ChatGPT is Taking the World by Storm, but What Does That Mean for CRE?
It’s only been a few months since OpenAI’s new AI chatbot ChatGPT launched, but it already feels like the tech is everywhere. By now, you’ve probably already read that it’s managed to pass university exams, is causing chaos in schools, and, like the image creator DALL-E2, has creatives on edge across the globe.
For many, the big question is: Will this tech supplant human creativity or is it a valuable tool to supplement it?
For us in commercial real estate (CRE), the question is equally valid. Especially when it comes to knowledge work and tasks like writing up new listings. And while we certainly don’t think there’s any danger of AI replacing the knowledge and experience of a savvy CRE broker, there are signs that, for better or worse, this tech is making its way into the real estate industry.
According to a recent CNN Business article, brokers are already using ChatGPT for everything from writing listings and social media posts to helping to draft legal documents or check calculations.
Some have also reported using the tool for even more nuanced tasks. CNN gives the example of a broker who used ChatGPT to draft an email for a client who was having trouble getting an issue with the windows in her newly developed home fixed. With the right prompts, ChatGPT reframed the issue from a legal liability perspective, and the developer quickly responded.
These features have led some CRE professionals to think of the tool as a free personal assistant, though others feel the text it generates “comes off as robotic”, as The Real Deal reports.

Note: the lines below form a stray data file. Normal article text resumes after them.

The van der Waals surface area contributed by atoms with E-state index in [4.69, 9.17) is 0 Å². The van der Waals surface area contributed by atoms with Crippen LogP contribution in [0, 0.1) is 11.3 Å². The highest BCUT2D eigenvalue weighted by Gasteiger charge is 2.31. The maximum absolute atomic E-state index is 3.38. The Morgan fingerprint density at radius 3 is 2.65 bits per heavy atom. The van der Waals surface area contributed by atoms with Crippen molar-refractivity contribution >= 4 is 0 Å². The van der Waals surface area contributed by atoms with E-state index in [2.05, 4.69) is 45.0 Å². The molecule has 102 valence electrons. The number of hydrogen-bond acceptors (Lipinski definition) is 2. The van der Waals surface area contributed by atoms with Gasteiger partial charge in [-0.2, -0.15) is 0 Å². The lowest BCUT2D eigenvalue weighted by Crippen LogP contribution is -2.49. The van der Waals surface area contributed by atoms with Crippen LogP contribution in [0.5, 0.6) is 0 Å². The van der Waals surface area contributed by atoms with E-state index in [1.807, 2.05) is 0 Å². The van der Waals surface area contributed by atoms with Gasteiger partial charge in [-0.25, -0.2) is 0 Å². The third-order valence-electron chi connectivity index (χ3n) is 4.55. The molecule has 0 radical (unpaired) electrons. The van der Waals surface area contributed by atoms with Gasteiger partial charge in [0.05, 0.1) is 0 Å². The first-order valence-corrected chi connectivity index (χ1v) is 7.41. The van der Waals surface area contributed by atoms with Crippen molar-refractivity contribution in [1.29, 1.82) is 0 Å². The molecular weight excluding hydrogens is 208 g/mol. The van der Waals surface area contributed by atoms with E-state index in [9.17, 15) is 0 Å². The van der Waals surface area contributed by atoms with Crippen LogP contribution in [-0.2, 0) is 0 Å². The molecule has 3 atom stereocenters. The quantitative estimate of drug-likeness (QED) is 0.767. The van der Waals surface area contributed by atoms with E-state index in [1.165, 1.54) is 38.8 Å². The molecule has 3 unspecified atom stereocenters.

Despite these impressive capabilities, what ChatGPT can’t do is provide the personal touch that’s so vital for closing deals. As another recent Real Deal article phrased it: “…there’s no question it’s going to have implications for the real estate world, with commercial brokers saying the bot will close the knowledge gap among brokers and further emphasize the importance of personal connections.”
In other words, while this new AI is a potentially useful data-gathering tool that can level the CRE playing field to some extent, it can’t replace the years of market experience and resulting relationships that good brokers and brokerages bring to the table.
Hitting the limits
Daniel Acuña, Associate Professor of Computer Science at the University of Colorado Boulder, puts it like this: “One set of problems is their inaccuracies – small and big… for example, text without much substance or inefficient code, or output that is just plain wrong, such as wrong analogies or conclusions… If users are not critical of what these tools produce, the tools are potentially harmful.”
He adds that anyone using these tools to write should also be aware of the potential for plagiarism, especially where the AI is just paraphrasing the data it was trained on. What these limitations mean in practice is that, like any source of data, we should use these tools with both caution and common sense.
Using AI in CRE
ChatGPT may be the “new kid on the block” when it comes to AI tools, but it’s certainly not the first one to make its way into the CRE world. Between the recent explosion of PropTech solutions and the adoption of other AI and robotics-based processes, many CRE enterprises are already moving towards the big data and analytics capabilities AI offers.
For now, however, OpenAI’s creation certainly seems to have caught the attention of at least some CRE professionals who state that ChatGPT adds genuine value, making the process of researching and writing CRE topics that much easier. Or, as the AI itself said when asked how it could help CRE brokers:
“By utilizing ChatGPT, commercial real estate brokers can streamline their work, increase their efficiency, and provide their clients with better service. The technology can help brokers stay ahead of the competition and achieve greater success in their careers.”
It’s a smooth answer, but it remains to be seen whether ChatGPT will become one of the “go-to” tools in the CRE stable, or a tech fad that fades away in a few months. For now, as with any interesting new technology, we’ll be keeping a practiced eye on it and providing updates as the AI situation develops.